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November: The Month of the Drowned Dog


No review today. Instead I’m posting a poem: a Ted Hughes’ poem, to mark the fact that his funeral took place today in 1998. And the poem is… November. This was one of the first Hughes poems’ I read, in a school ‘O’ Level anthology (Poets of Our Time, edited by FES Finn) and I can still remember how new and exciting his work seemed, and the shock of the opening sentence of this poem.
By coincidence it has just been announced that a memorial to Hughes will be placed in Poets’ Corner at Westminster Abbey on December 6, at a special dedication service, with a reading by Hughes’ friend and fellow poet Seamus Heaney. There is already a memorial stone on Dartmoor.
I’m not going to attempt to analyse the poem, as I think it speaks for itself, but I’ve always thought it seems much closer to the reality of a cold, wet autumn than Keats’ season of mists and mellow fruitfulness. 
November
The month of the drowned dog. After long rain the land
Was sodden as the bed of an ancient lake.
Treed with iron and was bird less. In the sunk lane
The ditch – a seep silent all summer –

Made brown foam with a big voice: that, and my boots
On the lanes scrubbed stones, in the gulleyed leaves
Against the hill’s hanging silence;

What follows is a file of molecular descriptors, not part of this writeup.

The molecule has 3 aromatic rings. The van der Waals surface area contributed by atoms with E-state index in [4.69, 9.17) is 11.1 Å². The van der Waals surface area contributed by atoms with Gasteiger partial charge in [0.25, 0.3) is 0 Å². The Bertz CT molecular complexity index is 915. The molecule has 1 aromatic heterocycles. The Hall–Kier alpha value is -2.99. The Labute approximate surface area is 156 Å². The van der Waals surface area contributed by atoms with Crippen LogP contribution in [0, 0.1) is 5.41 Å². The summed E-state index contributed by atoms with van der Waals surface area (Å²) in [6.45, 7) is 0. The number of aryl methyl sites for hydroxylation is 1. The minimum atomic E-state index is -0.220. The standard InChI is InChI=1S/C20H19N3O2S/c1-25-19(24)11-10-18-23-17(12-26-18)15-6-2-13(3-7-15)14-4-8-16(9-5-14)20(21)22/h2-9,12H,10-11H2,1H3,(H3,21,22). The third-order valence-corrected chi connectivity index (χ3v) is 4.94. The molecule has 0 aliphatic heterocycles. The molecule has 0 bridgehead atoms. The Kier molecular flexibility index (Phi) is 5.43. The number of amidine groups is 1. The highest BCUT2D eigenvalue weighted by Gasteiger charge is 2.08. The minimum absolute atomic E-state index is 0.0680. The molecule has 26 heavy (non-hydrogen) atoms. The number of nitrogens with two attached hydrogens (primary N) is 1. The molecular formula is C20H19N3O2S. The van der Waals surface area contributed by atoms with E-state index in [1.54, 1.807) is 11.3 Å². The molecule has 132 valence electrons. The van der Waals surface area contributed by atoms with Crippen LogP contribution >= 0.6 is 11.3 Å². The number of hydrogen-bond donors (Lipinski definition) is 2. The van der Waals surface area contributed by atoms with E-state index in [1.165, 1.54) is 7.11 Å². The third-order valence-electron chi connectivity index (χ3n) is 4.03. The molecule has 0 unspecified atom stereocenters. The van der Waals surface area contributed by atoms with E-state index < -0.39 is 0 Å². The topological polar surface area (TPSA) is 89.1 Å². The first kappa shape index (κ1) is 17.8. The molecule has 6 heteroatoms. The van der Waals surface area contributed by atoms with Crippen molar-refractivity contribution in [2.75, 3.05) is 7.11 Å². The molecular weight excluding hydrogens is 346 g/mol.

Mist silvering the droplets on the bare thorns

Slower than the change of daylight.
In a let of the ditch a tramp was bundled asleep.
Face tucked down into beard, drawn in
Under his hair like a hedgehog’s. I took him for dead,

But his stillness separated from the death
From the rotting grass and the ground. The wind chilled,
And a fresh comfort tightened through him,
Each hand stuffed deeper into the other sleeve.

His ankles, bound with sacking and hairy hand,
Rubbed each other, resettling. The wind hardened;
A puff shook a glittering from the thorns,
And again the rains’ dragging grey columns

Smudged the farms. In a moment
The fields were jumping and smoking; the thorns
Quivered, riddled with the glassy verticals.
I stayed on under the welding cold

Watching the tramp’s face glisten and the drops on his coat
Slash and darken. I thought what strong trust
Slept in him- as the trickling furrows slept,
And the thorn roots in their grip on darkness;

And the buried stones taking the weight of winter;
The hill where the hare crouched with clenched teeth.
Rain plastered the land till it was shining
Like hammered lead, and I ran, and in the rushing wood

Shuttered by a black oak leaned.
The keeper’s gibbet had owls and hawks
By the neck, weasels, a gang of cats, crows:
Some stiff, weightless, twirled like dry bark bits

In the drilling rain. Some still had their shape,
Had their pride with it; hung, chins on chests,
Patient to outwait these worst days that beat
Their crowns bare and dripped from their feet.


A memorial stone to Ted Hughes
on Dartmoor
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Author:

I'm a former journalist and sub-editor who loves needlework, reading and writing, and is still searching for the Meaning of Life, the Universe and Everything. Until I find the answer I'm volunteering at an Oxfam Book Shop and learning about Creative Sketchbooks!

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